After Sri Lanka’s economy collapsed, focus shifted to Bangladesh as the nation looked to prevent the financial crisis that broke out in the island nation. Concerns about the nation’s economic health arose as Dhaka sought the IMF for a bailout package and amid an increase in fuel costs. However, a senior executive from the Washington-based global lender dispelled such dire predictions.
Bangladesh is not in a crisis situation and its external position is “very different from several countries in the region,” said Rahul Anand, division chief in the IMF’s Asia and Pacific Department, according to the country’s premier English daily. Over reports of country’s $40 billion reserve a pointer of an “impending doom” for Bangladesh, the economist explained, “Even though Bangladesh’s reserves have come down, the stocks are still high enough to cover four to five months of prospective imports”.
There was speculation that the recent record fuel price hike by the government was a precondition set by the IMF. However, the claims were rubbished by the IMF official, who said, “The fuel price hike to bring parity with the global price has no relation to the IMF support programme sought (by Dhaka). Bangladesh’s external debt is relatively low, close to 14 per cent of GDP.”
A Financial Times op-ed this week described Bangladesh’s economic resurgence as a template for third world development, a lesson that can be replicated for a host of African nations . It said Bangladesh is now where South Korea was in 1975, but argued that developing nations better follow the Bangladesh model to wriggle free of hopelessness into growth.
Charlie Robertson, chief economist at Renaissance Capital, told the Financial Times that Bangladesh’s phenomenal growth owed to three factors– literacy, electricity and fertility– adding that this is where the African nations are still behind Bangladesh.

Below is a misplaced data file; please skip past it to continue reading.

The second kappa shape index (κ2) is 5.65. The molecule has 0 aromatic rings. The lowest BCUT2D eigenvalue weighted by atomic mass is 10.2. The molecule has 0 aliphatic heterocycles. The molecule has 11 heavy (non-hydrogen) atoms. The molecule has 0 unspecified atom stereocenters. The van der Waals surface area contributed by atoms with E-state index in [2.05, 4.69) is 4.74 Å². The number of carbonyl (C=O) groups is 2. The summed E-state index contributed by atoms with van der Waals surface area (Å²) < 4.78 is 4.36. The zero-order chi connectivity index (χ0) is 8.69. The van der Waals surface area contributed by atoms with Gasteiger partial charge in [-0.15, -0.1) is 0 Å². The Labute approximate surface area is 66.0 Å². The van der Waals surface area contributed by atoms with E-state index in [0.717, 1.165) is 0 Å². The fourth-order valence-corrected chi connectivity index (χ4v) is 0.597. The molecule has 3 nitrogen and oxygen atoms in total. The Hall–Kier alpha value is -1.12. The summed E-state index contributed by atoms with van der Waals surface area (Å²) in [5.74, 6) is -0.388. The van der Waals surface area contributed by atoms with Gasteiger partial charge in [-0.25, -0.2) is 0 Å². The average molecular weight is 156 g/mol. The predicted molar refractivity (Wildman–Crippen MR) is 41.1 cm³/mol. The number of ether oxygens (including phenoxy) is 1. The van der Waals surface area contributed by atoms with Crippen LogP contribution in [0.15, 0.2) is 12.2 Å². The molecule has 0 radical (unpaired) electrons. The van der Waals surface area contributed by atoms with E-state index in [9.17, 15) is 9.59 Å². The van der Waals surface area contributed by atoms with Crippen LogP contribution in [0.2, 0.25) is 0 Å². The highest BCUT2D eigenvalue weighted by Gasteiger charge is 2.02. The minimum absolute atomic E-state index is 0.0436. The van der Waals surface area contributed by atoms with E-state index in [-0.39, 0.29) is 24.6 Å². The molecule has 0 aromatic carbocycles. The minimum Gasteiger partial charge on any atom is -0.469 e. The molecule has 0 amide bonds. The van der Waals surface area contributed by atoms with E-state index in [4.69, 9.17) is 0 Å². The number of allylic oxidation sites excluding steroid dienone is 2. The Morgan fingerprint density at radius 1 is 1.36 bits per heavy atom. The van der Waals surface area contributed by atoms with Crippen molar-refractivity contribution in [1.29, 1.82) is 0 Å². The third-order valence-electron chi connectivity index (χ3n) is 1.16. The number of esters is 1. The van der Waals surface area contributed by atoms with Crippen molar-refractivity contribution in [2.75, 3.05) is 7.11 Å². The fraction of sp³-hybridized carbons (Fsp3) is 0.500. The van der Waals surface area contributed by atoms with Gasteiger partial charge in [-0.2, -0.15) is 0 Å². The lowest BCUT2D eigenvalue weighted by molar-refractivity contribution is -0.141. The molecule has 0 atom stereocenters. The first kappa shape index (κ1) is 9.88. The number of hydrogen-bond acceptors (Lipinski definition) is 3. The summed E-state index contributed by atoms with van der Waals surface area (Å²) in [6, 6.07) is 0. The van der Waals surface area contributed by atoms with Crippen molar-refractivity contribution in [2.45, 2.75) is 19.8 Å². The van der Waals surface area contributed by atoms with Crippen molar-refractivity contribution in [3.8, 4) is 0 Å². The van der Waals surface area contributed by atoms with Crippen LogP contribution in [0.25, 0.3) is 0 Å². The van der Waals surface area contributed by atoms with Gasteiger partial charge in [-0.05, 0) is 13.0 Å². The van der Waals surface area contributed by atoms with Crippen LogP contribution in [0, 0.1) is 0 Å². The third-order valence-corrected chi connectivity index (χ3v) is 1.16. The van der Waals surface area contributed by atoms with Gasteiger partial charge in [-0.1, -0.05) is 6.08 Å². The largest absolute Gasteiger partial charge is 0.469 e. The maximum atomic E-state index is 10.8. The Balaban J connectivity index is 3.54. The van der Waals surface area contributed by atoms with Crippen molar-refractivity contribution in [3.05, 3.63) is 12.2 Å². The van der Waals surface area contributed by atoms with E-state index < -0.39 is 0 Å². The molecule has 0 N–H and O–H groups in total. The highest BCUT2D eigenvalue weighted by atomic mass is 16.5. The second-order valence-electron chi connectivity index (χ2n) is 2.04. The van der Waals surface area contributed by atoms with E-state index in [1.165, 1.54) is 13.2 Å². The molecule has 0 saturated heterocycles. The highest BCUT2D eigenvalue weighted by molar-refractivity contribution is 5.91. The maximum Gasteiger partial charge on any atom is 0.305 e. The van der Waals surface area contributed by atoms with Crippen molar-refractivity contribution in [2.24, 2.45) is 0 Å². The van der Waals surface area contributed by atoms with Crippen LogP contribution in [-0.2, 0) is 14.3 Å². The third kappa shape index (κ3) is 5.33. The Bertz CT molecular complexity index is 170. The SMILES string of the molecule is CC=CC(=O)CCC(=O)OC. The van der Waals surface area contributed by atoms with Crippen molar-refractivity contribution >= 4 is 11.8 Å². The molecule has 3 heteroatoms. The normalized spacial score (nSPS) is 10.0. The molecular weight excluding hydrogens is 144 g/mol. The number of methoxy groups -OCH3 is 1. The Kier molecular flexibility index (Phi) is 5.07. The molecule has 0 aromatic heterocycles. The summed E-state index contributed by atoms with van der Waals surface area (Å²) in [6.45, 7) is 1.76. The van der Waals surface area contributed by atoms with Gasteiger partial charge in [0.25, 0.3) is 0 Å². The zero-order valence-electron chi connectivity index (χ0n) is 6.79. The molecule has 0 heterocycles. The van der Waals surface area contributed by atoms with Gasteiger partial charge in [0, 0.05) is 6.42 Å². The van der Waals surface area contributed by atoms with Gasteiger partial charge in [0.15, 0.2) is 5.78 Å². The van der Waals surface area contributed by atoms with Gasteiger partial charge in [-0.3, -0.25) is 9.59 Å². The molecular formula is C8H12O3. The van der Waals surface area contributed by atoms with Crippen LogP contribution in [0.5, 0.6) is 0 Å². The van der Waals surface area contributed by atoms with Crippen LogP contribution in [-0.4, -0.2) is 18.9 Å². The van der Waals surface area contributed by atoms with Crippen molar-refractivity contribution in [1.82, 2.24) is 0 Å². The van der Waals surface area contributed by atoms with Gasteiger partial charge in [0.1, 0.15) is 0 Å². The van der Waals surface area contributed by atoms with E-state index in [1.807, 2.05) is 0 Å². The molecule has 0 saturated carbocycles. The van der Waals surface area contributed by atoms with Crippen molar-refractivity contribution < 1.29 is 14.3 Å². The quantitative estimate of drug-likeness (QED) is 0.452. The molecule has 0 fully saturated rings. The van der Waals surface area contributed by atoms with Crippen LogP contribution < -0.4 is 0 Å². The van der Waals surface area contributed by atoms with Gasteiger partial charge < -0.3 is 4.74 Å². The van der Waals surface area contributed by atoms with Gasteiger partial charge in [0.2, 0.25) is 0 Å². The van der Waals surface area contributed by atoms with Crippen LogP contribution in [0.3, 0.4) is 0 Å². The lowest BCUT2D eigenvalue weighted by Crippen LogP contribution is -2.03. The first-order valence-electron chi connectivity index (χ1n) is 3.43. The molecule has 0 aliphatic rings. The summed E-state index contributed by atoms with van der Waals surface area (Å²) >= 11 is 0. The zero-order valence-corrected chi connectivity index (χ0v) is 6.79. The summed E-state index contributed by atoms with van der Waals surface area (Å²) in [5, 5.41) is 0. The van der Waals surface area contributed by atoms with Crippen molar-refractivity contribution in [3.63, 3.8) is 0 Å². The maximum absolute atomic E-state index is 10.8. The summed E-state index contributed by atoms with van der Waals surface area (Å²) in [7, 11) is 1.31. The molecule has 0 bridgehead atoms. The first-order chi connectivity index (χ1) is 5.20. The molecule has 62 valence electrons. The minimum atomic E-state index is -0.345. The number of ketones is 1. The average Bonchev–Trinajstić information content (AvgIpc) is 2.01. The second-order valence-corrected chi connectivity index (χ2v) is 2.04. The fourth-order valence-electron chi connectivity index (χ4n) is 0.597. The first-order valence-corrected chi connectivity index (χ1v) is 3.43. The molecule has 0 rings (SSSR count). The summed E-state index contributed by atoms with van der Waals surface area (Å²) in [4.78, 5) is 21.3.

Where Bangladesh differs from Sri Lanka and Pakistan is that in the thirteen years that Sheikh Hasina has led the country, Dhaka has gone big on infrastructure development, but focused only on projects with immediate economic spin-offs.
Compare Sri Lanka’s Hambantota port, which attracted hardly any shipping after being built at huge cost, with the bridge on River Padma which has brought millions immediately once it was opened to traffic. So, while the Rajapaksas had to lease out Hambantota to the Chinese once they failed to pay up, Hasina was courageous enough to scrap the China-proposed Sonadia deep sea port and offered the project to the Japanese at a nearby location.
Be it with multilateral agencies like World Bank or countries like China or Japan, Bangladesh has a track record of driving very hard bargains on terms of repayment and other conditionalities. “That we are so far ahead of Pakistan in all respects gives us a special cause for happiness. They left us in blood and tears in 1971, but see where they are and where we are,” says a former Bangladesh minister.